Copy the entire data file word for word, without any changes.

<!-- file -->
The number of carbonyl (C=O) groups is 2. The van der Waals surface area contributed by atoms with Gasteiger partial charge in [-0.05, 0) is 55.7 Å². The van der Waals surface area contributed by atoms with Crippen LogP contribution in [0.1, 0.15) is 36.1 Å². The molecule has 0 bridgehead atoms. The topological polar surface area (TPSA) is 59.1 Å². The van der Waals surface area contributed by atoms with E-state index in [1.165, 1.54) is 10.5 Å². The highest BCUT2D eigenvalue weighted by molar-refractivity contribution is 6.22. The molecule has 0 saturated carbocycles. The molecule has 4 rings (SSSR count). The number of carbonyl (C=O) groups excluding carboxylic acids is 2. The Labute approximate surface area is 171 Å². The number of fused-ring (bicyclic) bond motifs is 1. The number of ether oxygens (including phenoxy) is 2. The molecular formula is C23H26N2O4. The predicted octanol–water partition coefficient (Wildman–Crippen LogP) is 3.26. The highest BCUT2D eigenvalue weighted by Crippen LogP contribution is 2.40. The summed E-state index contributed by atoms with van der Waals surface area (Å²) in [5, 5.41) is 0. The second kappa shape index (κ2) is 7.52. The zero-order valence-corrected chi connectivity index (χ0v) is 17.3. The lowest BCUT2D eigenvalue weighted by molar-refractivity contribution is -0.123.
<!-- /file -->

The number of carbonyl (C=O) groups is 2. The van der Waals surface area contributed by atoms with Gasteiger partial charge in [-0.05, 0) is 55.7 Å². The van der Waals surface area contributed by atoms with Crippen LogP contribution in [0.1, 0.15) is 36.1 Å². The molecule has 0 bridgehead atoms. The topological polar surface area (TPSA) is 59.1 Å². The van der Waals surface area contributed by atoms with E-state index in [1.165, 1.54) is 10.5 Å². The highest BCUT2D eigenvalue weighted by molar-refractivity contribution is 6.22. The molecule has 0 saturated carbocycles. The molecule has 4 rings (SSSR count). The number of carbonyl (C=O) groups excluding carboxylic acids is 2. The Labute approximate surface area is 171 Å². The number of fused-ring (bicyclic) bond motifs is 1. The number of ether oxygens (including phenoxy) is 2. The molecular formula is C23H26N2O4. The predicted octanol–water partition coefficient (Wildman–Crippen LogP) is 3.26. The highest BCUT2D eigenvalue weighted by Crippen LogP contribution is 2.40. The summed E-state index contributed by atoms with van der Waals surface area (Å²) in [5, 5.41) is 0. The second kappa shape index (κ2) is 7.52. The zero-order valence-corrected chi connectivity index (χ0v) is 17.3. The lowest BCUT2D eigenvalue weighted by molar-refractivity contribution is -0.123.